The Q-7’s were also scattered around both side sections, with another 10 on towers around the arena enveloping the audience and drawing them into the action.

The P-5 LED floods were the main architectural lights, grazing up the metalwork, highlighting the different metals and raw material, texturing and providing key light in strategic areas like through the windows. They also created some effective shadowing across the moving parts enhancing the depth of the space.

The smaller P-2 LED floods / strobes were ensconced in the tighter positions and used to create multi-tonal lighting.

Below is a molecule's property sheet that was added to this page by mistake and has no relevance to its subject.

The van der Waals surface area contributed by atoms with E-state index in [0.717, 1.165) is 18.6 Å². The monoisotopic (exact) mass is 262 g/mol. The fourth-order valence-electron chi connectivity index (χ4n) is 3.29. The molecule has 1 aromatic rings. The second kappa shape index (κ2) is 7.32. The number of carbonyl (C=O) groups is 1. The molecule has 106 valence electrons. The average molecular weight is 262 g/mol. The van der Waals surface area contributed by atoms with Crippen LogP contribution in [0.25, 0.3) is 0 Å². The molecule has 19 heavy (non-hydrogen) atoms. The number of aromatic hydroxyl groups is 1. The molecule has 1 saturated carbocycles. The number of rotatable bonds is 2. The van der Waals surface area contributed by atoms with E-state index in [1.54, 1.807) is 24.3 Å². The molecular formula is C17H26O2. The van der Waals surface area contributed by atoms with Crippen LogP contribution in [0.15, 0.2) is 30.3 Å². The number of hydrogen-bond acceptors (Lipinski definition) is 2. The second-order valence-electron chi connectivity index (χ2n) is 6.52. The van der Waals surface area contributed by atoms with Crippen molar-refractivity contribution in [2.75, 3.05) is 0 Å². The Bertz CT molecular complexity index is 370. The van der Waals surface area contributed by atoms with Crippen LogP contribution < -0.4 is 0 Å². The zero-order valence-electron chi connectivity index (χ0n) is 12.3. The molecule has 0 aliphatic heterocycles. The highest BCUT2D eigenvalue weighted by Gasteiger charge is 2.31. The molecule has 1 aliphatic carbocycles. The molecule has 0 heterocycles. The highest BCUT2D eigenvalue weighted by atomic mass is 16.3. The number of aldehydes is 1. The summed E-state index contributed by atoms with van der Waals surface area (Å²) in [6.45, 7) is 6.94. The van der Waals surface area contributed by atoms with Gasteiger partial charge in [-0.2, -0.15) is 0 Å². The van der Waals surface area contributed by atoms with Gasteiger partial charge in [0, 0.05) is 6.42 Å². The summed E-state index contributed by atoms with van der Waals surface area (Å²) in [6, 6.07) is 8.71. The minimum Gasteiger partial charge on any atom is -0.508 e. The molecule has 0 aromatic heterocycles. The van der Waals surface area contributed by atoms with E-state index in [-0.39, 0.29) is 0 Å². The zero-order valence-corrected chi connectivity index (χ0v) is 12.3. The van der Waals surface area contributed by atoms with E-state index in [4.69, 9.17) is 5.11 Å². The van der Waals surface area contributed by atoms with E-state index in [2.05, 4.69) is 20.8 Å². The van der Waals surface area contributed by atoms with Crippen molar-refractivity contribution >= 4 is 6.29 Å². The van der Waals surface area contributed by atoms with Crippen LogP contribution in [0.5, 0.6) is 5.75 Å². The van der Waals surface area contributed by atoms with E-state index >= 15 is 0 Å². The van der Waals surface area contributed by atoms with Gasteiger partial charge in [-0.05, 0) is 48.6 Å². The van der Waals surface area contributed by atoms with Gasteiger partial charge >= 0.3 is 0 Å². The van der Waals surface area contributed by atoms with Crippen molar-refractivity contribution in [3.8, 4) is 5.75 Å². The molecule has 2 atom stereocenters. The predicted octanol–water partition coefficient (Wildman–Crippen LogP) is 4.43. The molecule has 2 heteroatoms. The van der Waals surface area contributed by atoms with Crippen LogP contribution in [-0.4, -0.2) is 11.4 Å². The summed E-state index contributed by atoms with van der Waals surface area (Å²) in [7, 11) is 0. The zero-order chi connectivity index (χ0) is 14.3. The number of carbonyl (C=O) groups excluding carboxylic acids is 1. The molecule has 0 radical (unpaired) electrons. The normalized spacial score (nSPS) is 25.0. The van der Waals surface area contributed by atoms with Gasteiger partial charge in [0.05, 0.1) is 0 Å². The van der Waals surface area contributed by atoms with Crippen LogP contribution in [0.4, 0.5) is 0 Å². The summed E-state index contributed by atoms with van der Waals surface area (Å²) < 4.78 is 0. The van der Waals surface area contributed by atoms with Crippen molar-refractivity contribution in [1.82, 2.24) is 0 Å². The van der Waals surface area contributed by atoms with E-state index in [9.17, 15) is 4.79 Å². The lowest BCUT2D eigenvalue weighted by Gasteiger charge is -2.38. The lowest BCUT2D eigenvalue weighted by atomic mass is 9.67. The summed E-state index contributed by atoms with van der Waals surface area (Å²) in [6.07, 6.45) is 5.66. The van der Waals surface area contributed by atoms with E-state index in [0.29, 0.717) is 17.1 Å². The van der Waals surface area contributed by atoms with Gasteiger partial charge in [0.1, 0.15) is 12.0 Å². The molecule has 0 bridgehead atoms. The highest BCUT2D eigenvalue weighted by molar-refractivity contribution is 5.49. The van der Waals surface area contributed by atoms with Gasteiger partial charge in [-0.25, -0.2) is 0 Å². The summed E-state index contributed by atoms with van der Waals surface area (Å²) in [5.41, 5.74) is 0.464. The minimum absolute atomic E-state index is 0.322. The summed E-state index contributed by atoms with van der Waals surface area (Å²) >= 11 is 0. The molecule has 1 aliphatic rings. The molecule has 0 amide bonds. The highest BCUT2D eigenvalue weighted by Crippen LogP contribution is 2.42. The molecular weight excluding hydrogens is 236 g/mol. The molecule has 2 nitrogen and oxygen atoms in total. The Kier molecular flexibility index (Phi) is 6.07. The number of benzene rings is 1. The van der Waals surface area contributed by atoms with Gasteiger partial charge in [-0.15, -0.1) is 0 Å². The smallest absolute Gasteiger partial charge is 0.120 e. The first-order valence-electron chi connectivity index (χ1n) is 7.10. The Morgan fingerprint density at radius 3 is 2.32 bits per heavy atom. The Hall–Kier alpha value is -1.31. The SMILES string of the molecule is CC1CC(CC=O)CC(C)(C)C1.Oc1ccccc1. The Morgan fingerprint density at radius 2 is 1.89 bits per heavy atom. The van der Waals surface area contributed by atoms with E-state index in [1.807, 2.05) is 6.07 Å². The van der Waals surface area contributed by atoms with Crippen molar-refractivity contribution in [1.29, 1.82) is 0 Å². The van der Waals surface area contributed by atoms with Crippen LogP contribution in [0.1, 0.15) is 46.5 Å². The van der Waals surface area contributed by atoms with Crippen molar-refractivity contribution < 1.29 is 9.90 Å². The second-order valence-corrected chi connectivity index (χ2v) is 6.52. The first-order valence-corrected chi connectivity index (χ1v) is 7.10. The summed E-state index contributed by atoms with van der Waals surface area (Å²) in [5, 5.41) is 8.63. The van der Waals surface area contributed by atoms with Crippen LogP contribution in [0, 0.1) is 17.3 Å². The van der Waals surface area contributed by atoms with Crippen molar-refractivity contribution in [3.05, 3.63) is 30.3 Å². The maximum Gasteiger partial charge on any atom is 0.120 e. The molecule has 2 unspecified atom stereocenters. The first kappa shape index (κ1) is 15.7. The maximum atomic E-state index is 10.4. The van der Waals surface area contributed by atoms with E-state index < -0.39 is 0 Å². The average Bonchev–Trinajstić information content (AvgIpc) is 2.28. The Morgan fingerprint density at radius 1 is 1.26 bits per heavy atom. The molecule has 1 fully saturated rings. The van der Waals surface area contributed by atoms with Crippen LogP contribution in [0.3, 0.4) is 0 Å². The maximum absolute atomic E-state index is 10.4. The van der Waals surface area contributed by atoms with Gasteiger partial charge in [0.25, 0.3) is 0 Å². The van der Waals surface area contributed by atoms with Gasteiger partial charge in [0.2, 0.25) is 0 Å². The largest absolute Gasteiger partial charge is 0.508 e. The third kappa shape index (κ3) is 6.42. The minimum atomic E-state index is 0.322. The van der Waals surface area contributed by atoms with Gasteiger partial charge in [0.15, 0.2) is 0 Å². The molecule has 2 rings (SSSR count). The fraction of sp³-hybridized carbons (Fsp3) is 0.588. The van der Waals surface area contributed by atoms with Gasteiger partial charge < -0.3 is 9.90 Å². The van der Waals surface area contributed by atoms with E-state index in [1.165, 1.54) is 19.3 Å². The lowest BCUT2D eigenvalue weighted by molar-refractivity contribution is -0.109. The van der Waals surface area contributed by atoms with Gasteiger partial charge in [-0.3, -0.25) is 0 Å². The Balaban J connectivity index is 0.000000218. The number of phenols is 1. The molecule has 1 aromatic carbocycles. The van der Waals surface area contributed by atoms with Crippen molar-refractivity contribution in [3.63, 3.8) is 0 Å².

The Ribalta battens were positioned along the front of the stage for a nice even wash, and inside the DJ booth two banks of six GLP X4 Impressions were pixel mapped creating an eye-catching low res pixel wall behind the DJ.

Apart from 12 fixtures, everything was LED, so the whole rig was environmentally friendly as well as looking every bit as high impact as everyone had intended.

Tozer was impressed with the SGM fixtures’ performance – both aesthetically in terms of the design and how they physically endured the operating conditions and the environment generally. He reckoned the G-Spots out-performed all expectations and will “definitely be using them again!”

The biggest challenge for Tozer and Sector 6 Production LX Simon ‘Diggers’ de la Cour was getting all the fixtures into place during the three day build / technical period. Designing it all on a computer is one thing, but then applying the kit in reality in situ to a large intricate bespoke structure, which has never been built before, is something totally different.